DAVIE — This is the most exciting pick the Miami Dolphins have made in this year’s NFL Draft, and it’s unusual to say that about a fourth-round pick.
An offense that’s been dangerously low on electricity got a big jolt of it by choosing Arizona State running back with the No. 131 overall selection. He’s a thicker back at 6-foot-2, 228 pounds and he’s still got enough speed to clock a blazing 4.35 in the 40-yard dash at his pro day.
Much of the Dolphins’ draft to this point had been about filling crucial needs, which is important, but Ballage is the first pick that brings the thrill of posing a big-play threat at all times.
“I don’t believe there’s 130 guys better than me, and definitely not 11 other running backs,” Ballage said.
This is a guy who once scored eight touchdowns in a game against Texas Tech, and anybody who can do that is worth the attention. Last year, as a senior, he put up 669 yards at a rate of 4.3 per carry and scored six touchdowns.
Ballage also possesses the pass-catching ability Adam Gase covets as he tries to assemble Miami’s backfield of the future. Kenyan Drake will be the primary back this year and has put together convincing evidence that he can do damage as a runner and receiver, and Gase’s imagination will run wild with ways to use him and Ballage together.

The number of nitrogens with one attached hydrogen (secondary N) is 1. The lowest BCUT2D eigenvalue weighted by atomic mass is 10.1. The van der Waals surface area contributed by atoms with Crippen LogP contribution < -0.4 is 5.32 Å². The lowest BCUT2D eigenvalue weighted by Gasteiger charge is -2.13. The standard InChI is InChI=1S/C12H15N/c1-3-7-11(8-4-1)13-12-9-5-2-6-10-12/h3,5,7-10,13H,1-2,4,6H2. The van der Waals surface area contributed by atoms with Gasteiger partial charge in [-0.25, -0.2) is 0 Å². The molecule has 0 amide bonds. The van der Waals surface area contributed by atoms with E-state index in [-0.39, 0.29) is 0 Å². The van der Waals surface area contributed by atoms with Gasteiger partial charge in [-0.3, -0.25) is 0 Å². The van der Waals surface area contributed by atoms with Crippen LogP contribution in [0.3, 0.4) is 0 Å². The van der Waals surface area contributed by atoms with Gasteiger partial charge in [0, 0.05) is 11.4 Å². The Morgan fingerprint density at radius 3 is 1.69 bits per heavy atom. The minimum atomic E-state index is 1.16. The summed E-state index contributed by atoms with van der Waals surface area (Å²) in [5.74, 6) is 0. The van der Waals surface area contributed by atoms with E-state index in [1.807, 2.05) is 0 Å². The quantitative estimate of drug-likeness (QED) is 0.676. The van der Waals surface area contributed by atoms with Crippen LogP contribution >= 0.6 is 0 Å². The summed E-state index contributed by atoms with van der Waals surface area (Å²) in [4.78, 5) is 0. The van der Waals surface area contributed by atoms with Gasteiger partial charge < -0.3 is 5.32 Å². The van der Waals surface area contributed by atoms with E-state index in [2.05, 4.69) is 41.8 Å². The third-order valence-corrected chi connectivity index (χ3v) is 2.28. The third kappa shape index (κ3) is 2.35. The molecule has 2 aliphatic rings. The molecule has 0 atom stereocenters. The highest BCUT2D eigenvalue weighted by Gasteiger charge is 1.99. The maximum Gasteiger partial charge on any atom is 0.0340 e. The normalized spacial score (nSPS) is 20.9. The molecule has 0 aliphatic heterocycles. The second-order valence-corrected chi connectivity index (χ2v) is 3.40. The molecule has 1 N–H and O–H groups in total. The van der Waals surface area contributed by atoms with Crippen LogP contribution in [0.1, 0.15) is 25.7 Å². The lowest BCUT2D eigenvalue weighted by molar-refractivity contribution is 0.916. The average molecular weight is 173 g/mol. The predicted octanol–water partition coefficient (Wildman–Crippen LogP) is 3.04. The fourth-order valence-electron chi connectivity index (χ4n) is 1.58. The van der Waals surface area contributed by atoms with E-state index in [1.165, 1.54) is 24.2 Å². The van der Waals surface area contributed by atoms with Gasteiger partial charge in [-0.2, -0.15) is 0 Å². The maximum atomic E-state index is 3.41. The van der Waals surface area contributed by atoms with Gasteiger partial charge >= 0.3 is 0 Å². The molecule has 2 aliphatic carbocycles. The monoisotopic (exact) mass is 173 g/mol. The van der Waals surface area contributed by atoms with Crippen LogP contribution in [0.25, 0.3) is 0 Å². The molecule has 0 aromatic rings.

As a nice bonus, he’s already well-versed in special teams and could be a big factor for Miami in the return game.
Take a look at the skill players Miami has now, and the offseason departure of Jarvis Landry hurts a little bit less.
The Dolphins have exceptional speed at receiver in Kenny Stills and Albert Wilson, plus the potential that always comes with DeVante Parker if he can get it together as well as a steady veteran in Danny Amendola.
They’ve got two new tight ends, one with the athleticism and leaping ability of an NBA wing player and one who made his name as a gritty blocker. The former, Penn State’s Mike Gesicki, could provide Miami with the red-zone target it’s been badly missing the last two years.
And the backfield now has dynamic speedsters in Drake and Ballage, both of whom will learn from one of the all-time greats in soon-to-be-35-year-old Frank Gore.
“Frank Gore is one of the best running backs ever,” Ballage said. “It’s cool to be able to learn from him.”
That’s a perfect attitude for Ballage, who admitted he’s raw and could use some guidance. He endured plenty of turnover on the Arizona State coaching staff during his time there and comes to Davie ready to be molded by Gase’s staff.
He also comes in with low mileage after getting just 450 carries in four years with the Sun Devils. That’s part of why Ballage thinks he got overlooked and drifted all the way to the late fourth round, but he won’t be short on opportunity when he joins the Dolphins.
In Gase’s economy, being a big-play threat is worth more than anything, and finding one this late in the draft is great work by Chris Grier and the Dolphins.
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